Introduction: Street-Art Inspired Concrete Wall Art W/ Hidden LED Backlighting
I collaborated with my friend Ariel (Instructable name: relg) to make this Concrete Agamograph with a walnut backboard and LED backlighting. We made triangular pieces from Quikrete Q-Max concrete mix in a melamine form, and used Fuse-it adhesive to attach them to a walnut plywood backboard. Behind the walnut board we attached an inset rectangular plywood frame with a french cleat for hanging the piece. We also added an LED strip around the inset frame to provide backlighting.
Step 1: Material List
1. 1 bag Quikrete Q-Max Pro Concrete
2. 2'x4' Walnut plywood (from home depot online)
3. scrap plywood
4. RGB+W LED strip (kit with controller and power supply: http://amzn.to/2wwcVOi
5. spray paint (colors of your choice)
6. paste finishing wax
7. 100% silicon caulk (black): http://amzn.to/2xFV3G0
8. ball fondant tool: http://amzn.to/2foY9mK
9. walnut edgebanding: http://amzn.to/2whFrbm
11. polycrylic (for finishing walnut)
12. whatever screws are needed to attach to your wall
1. Circular Saw or Table Saw (or both)
3. Conrete Mixer (or mixer drill attachment for corded drill)
4. Miter Saw (optional, but makes life easier)
Step 2: Build the Form for the Concrete
To build the form, we first a bunch of long right triangular pieces on the table saw. To get them identically sized, set your blade at 45 degrees, make a cut long ways at the edge of your melamine sheet. Now adjust your table saw to the width equal to one side of one triangle you'll paint on. Flip your sheet over so the outer protruding edge of the 45 degree side is on top and abuts your table saw fence, and run it through the table saw to cut your first triangle out. You can then just flip your sheet, cut flip, again, cut, and so on to cut long triangular strips. Then take your triangular strips to the mitre saw and cut them to the height of the agamograph. This process for cutting triangular pieces is shown in the video here.
Now set out the triangles on a backer piece (we just used cheap 1/4" MDF), and put two triangles together to make each triangle in the corrugated base of the form. Once these are laid out, measure the heigh of each triangle.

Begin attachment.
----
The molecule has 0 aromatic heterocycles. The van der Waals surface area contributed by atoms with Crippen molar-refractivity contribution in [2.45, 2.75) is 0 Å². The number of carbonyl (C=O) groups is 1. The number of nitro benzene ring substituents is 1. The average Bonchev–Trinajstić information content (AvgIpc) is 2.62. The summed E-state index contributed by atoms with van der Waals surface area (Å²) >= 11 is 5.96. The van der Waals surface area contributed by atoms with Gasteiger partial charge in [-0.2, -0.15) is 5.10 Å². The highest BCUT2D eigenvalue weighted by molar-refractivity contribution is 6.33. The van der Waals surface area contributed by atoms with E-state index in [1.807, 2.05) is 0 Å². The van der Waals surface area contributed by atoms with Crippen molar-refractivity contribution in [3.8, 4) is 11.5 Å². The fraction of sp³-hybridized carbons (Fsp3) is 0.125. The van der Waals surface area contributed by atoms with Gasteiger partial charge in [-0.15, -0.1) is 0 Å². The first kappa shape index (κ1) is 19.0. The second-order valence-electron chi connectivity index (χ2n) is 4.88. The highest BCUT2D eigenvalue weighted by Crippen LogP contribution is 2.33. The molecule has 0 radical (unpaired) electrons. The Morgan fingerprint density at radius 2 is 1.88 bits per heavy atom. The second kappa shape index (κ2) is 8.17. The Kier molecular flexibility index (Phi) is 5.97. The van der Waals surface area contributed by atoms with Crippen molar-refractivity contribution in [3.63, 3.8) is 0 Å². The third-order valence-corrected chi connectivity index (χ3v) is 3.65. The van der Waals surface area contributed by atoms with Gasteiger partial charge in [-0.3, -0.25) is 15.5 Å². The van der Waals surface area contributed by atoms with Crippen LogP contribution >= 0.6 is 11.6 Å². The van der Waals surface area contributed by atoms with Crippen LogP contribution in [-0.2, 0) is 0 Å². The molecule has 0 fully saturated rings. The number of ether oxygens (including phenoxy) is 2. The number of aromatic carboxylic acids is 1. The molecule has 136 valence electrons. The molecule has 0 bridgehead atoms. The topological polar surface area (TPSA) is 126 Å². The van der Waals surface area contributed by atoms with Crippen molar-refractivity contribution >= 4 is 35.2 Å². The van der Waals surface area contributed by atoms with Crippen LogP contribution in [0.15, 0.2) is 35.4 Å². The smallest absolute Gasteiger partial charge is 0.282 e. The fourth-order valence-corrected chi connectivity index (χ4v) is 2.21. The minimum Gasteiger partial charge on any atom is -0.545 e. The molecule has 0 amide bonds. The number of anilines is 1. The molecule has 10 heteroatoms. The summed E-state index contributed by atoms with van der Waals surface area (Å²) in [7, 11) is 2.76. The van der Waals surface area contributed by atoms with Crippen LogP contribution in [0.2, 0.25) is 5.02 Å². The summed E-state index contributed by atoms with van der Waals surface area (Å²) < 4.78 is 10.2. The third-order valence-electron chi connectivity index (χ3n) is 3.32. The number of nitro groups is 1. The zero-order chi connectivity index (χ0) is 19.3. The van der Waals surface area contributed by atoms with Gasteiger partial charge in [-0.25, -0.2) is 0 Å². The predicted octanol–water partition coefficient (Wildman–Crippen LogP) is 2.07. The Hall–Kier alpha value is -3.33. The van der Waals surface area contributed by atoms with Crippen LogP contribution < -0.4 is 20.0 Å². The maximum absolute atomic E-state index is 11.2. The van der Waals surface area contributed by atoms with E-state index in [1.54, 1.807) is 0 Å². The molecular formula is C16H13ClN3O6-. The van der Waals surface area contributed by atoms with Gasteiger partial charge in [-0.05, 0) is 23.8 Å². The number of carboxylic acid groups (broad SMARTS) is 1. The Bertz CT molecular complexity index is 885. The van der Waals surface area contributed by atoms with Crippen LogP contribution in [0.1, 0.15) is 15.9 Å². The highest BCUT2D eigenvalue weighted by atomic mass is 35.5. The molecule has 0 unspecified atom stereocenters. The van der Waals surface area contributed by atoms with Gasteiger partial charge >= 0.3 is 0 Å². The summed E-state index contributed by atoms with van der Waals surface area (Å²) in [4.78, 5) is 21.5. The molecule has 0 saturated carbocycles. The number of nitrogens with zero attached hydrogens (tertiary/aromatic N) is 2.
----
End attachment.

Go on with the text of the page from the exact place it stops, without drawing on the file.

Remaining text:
Then cut strips of melamine using your table saw to the same height as the triangles. (This means that each concrete triangle can be treated as a separate piece.)
Before assembling the form, apply paste wax to the triangular pieces and inside edges of the sides.
Then place the sides of your melamine form around the corrugated base you just made, and attach the sides to the base using a hot glue gun. Then use 100% silicone caulk and a fondant ball tool to caulk all your edges (check out my past instructables on concrete for details of this process). After you peel away excess caulk, its time for concrete.
Step 3: Pour the Concrete
We just used Quikrete Q-Max mix out of a bag. It is higher strength than any other bag mix you can buy at a big box store, which is important for the triangles, since they are fairly thin (ours were about 1.5" tall at the peak). Just follow the directions on the bag to mix it, and place it by hand into the form. You can see this process here.
Step 4: Demold the Concrete Triangles
After letting the concrete cure for at least 48 hours, it is time to demold. Flip the form upside down and remove the bottom. Then pull off the sides (using a rubber mallet helps), and carefully remove the triangle parts of the form. If you have trouble removing any part of the form, check and make sure there isn't some silicon that is holding it together -- if there is, just peel the silicon off first, then try again and it will likely come right off. Now set your triangles out on a table and admire the 3D canvas you just created.
Step 5: Paint Each Side of the Agamograph Separately
How you paint is really up to you. We used spray paint and let it drip, flipping it over between sides, so the drips met in the middle.